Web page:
WagashiView Slideshow »
Last year, Gena Renaud started Yume Confections, which specializes in fresh, handmade Japanese and Asian-inspired confections called wagashi. We met with her to learn about wagashi and why she started her business.
Q&A with Gena Renaud
Q: Please tell us what wagashi is.
A: The word “wagashi” refers to traditional Japanese confections. The character pronounced “wa” denotes things Japanese, while the character for “kashi” (gashi) means confections. Wagashi are made primarily from ingredients that are native to Japan like sweet rice, beans, seaweed, fruits, vegetables, roots and nuts.
The sweets are designed to appeal to the eye by evoking forms in nature with particular regard to the changing seasons. Often wagashi are given names that allude to ancient literature or poetry, so that the eating of these sweets can be a sensual and complex experience on many levels. Though they are still integral to the traditional Japanese tea ceremony, wagashi are now eaten regularly as a snack.
Q: What does it taste like? Can you tell us about different types of wagashi?
A: The flavors of wagashi are overall more subtle and less sweet than most Western confections. Some flavors are familiar, like cinnamon that’s used in making “Yatsuhashi”; however, many people have never tried the lovely delicate flavor of candied burdock root used in the New Year sweet “Hanabira mochi.”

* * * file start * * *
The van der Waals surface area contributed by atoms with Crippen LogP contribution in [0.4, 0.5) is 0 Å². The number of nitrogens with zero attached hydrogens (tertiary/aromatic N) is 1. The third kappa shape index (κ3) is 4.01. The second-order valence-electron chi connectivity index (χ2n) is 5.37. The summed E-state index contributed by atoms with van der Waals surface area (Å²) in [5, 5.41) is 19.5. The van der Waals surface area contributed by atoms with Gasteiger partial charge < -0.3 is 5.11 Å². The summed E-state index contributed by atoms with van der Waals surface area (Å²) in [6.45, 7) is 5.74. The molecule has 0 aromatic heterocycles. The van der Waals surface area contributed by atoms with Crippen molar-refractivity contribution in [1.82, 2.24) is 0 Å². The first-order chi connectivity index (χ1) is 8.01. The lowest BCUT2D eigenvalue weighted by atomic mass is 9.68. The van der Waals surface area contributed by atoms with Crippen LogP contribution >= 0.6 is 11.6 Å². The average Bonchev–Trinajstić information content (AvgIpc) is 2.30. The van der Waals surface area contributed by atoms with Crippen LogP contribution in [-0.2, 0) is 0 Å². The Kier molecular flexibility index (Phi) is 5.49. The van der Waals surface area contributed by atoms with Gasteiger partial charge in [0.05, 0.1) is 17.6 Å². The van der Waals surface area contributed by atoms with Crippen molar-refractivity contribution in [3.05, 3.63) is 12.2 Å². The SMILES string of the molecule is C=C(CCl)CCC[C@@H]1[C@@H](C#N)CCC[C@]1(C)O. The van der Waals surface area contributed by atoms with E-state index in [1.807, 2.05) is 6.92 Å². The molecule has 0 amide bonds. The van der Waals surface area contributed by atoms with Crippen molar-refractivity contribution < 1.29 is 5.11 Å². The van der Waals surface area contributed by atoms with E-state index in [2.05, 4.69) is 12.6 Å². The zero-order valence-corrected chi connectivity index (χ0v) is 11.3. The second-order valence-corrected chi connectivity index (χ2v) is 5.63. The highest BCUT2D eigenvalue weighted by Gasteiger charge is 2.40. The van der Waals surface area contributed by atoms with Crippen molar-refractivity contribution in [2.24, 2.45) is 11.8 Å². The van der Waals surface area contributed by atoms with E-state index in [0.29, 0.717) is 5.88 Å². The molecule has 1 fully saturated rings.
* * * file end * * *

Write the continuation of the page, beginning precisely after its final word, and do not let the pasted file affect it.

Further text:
There are many types of wagashi. Different regions of Japan produce their local favorites based on their special local ingredients or with subtle seasonal flavors, but I can tell you about a few of them.
Namagashi is prepared through a method of making a supple dough of bean paste and sweet rice flour or wheat flour that can be formed by hand or through the use of traditional molds to create beautiful shapes and designs from nature. They’re always made fresh to be eaten the same day.
Mushi (steamed) Manju is a fluffy wheat flour steamed bun, which is usually filled with either smooth or whole red bean paste called “an” (pronounced awn).
Some of the most visually striking wagashi are sweets made with kanten gelatin (agar-agar). They often have an enticing shimmer and glow. Last summer, Yume Confections introduced a sweet called “nectarine sunrise,” inspired by the colors and flavors of our local nectarines, which were so stunning and bright that we had to capture their brilliance and flavor in a wagashi.
Q: How do you recommend people serve wagashi?
A: Unlike Western desserts eaten after a meal, these confections are best enjoyed on their own with a cup of green tea. I think inviting a friend to join you is even better, and of course, the most ideal way to enjoy wagashi is within the context of the tea ceremony where the sweet is eaten completely before drinking the matcha.
Q: You have been an accomplished artist and designer and produced numerous materials for companies like Nike and Michael Curry Design. What made you change your career and start your wagashi business?